As a dealer, stop riding the wave or you will end up beached!

Look at today’s used-vehicle retail market from the consumer’s perspective: The news has been telling the public they’ve been paying inflated prices for used cars for the last three years. The latest news? Vehicle values are softening and consumers should see lower prices.

The costs involved with average market pricing your inventory are deals, gross profit and aging. To achieve market average, you must reduce the higher values and raise the lower values.

First of all, that makes you wrong two out of three times. When you look at what constitutes the higher average retail priced vehicles, it comprises:

— Personal-owned lease returns
— One-owner vehicles
— Well-maintained vehicles
— Damage-free vehicles
— And all of these must be in the right color and have the right equipment.

When was the last time you “stole” one of these? For these types of vehicles, retail pricing is lowered to achieve market average retail. What constitutes the lower valued vehicles? They comprise:

— Rental units
— Fleet vehicles
— Multiple-owner vehicles
— Damaged vehicles
— And vehicles in the wrong colors or with the equipment.

These prices for these types are artificially raised based on retail market average.

Deals are lost because 70% of consumers have a trade-in vehicle. These vehicles typically have history traits that deserve higher values —– but those are reduced based on average pricing. Anytime you lower an appraisal, you raise the risk of losing the deal. When dealers don’t trade for enough supply, they have to supplement by buying auction vehicles. Typically, auction vehicles have less-valued history traits that dealers tend to have to pay too much for — to ensure they’ve got vehicles to sell.

Gross profit is lost when all vehicles get blended to average pricing and dealers lose the ability to ask higher selling prices based on those higher-value history traits. Then there’s the factor of listings, which can make all vehicles look the same to consumers. When the consumers can’t tell the differences between vehicles, they don’t understand why one is worth more than another.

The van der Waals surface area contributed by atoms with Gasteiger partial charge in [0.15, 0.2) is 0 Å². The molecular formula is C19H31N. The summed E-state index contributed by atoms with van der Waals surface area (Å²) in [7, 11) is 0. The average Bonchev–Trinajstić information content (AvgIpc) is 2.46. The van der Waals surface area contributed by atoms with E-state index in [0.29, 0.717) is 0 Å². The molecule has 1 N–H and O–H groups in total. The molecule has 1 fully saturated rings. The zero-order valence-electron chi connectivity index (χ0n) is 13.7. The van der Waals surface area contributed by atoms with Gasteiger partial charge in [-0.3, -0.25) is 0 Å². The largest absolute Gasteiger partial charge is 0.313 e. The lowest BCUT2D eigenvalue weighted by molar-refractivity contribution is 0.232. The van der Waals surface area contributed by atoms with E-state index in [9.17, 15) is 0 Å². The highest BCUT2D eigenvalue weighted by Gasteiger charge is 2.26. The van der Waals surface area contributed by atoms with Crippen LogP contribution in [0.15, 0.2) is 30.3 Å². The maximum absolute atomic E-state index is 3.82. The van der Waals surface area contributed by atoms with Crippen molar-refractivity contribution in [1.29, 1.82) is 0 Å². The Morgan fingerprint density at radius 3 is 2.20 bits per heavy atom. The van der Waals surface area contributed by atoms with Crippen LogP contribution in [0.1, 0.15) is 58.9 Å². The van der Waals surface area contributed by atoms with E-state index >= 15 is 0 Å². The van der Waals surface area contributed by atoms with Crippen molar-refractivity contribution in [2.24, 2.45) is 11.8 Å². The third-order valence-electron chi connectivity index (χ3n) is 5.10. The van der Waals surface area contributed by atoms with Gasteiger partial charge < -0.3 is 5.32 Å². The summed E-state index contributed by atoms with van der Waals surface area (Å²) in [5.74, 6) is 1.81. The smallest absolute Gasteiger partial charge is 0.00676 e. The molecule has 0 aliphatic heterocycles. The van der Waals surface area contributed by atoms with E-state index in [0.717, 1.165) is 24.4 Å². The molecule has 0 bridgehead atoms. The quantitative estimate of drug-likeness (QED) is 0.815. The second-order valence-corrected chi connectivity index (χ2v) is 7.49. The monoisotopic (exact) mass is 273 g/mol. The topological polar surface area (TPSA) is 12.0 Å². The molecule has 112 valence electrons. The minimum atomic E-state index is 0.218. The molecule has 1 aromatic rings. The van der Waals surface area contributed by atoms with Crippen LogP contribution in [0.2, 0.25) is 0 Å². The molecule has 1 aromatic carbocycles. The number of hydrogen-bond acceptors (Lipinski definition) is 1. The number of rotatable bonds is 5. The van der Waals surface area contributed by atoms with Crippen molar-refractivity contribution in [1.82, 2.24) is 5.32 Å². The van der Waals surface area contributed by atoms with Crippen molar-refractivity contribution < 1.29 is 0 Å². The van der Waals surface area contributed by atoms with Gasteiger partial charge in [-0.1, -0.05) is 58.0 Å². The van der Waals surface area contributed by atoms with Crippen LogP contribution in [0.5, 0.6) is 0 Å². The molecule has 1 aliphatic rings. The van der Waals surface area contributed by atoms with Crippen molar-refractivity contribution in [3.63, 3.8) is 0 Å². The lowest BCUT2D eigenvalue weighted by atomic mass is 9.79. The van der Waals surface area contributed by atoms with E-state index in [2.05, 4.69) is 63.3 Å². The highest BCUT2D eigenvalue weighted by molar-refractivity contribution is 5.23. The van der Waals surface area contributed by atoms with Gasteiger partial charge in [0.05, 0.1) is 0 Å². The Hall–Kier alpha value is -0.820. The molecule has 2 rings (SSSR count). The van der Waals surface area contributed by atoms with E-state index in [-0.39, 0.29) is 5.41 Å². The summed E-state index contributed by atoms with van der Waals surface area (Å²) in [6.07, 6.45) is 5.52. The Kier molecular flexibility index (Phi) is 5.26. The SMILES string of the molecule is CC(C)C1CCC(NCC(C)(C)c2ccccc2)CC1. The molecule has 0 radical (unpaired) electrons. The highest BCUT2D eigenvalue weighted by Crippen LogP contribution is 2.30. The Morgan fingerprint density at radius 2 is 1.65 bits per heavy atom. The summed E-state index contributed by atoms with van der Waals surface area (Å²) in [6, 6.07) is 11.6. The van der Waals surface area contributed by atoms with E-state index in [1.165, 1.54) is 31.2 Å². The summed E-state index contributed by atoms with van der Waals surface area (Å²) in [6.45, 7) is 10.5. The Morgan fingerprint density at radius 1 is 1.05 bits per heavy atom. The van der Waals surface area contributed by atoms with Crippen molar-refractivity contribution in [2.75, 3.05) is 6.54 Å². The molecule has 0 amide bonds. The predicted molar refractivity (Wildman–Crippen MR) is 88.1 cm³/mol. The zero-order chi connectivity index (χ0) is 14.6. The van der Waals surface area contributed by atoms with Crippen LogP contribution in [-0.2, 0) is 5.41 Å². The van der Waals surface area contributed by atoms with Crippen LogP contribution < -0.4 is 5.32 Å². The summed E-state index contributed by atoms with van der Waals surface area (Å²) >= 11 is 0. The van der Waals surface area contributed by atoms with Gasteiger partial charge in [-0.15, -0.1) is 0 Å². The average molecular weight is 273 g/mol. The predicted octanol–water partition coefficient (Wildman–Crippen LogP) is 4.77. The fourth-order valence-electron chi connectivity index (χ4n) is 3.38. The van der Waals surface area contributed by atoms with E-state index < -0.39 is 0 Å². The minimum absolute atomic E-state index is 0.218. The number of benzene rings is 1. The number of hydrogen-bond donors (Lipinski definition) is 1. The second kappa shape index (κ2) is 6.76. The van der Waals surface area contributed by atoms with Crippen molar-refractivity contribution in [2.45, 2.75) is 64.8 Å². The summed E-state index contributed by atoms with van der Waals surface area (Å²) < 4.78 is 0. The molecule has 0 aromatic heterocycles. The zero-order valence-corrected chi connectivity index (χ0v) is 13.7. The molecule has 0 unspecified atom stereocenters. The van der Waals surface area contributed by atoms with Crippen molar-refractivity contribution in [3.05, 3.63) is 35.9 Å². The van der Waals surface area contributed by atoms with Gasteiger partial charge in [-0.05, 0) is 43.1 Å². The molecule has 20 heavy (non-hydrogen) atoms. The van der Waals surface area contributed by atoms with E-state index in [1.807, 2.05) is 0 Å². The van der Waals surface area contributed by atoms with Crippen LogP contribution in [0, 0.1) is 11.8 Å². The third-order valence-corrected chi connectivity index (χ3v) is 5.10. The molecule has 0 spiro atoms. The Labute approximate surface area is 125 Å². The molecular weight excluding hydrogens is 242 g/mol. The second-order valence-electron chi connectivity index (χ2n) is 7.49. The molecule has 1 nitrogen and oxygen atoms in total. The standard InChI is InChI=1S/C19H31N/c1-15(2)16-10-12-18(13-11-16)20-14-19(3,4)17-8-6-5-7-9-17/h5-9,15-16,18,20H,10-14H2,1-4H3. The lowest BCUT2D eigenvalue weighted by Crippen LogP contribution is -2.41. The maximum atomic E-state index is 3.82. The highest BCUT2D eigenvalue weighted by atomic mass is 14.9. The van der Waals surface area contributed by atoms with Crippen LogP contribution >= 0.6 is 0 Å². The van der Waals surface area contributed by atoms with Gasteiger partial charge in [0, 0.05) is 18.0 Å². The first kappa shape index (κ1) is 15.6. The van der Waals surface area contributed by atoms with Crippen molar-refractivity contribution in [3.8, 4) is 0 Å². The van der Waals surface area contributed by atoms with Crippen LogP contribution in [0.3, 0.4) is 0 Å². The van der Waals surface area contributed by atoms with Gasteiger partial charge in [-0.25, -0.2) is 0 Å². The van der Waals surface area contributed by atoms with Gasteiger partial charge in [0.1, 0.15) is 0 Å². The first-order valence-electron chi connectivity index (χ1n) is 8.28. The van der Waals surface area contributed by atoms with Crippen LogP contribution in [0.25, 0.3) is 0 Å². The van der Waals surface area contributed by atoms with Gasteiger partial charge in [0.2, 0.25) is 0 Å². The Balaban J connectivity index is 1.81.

Aging happens when you artificially raise lower-valued vehicles because of the market average. These end up sitting around because they’re less desirable and won’t sell unless they’re priced correctly. Ironically, this usually only gets adjusted after the vehicle has aged for a while.

Look at your website and your online third-party listings; you’ll quickly see that your inventory looks and feels the same as everyone else’s in the marketplace. The biggest complaints consumers have about looking for a used vehicle online is that they can’t tell the differences between them. From the consumer’s perspective, they not only look the same, they are listed with the same generic descriptions that only list the standard equipment shoppers already assumed they had. Then they’re all priced very similar to each other, using market pricing.

The SOLUTION is to make each vehicle stand on its own and price each as it deserves to be. NO two vehicles are the same! Don’t be afraid to price them where they belong and only use market pricing as a starting point, not the end point.

Make sure the consumer fully understands how you arrived at the pricing. Do this by telling the story of the vehicle. How did you get it? Who owned it? Was it taken care of? What did you find wrong? What did you fix? When will it need tires, brakes, etc.? Why did you pick it for your inventory and why is it priced the way it’s priced?

Shoppers won’t know answers – until and unless you tell them.

–Just The Fax

By Robert Grill, Carfax Senior Partner Development Manager

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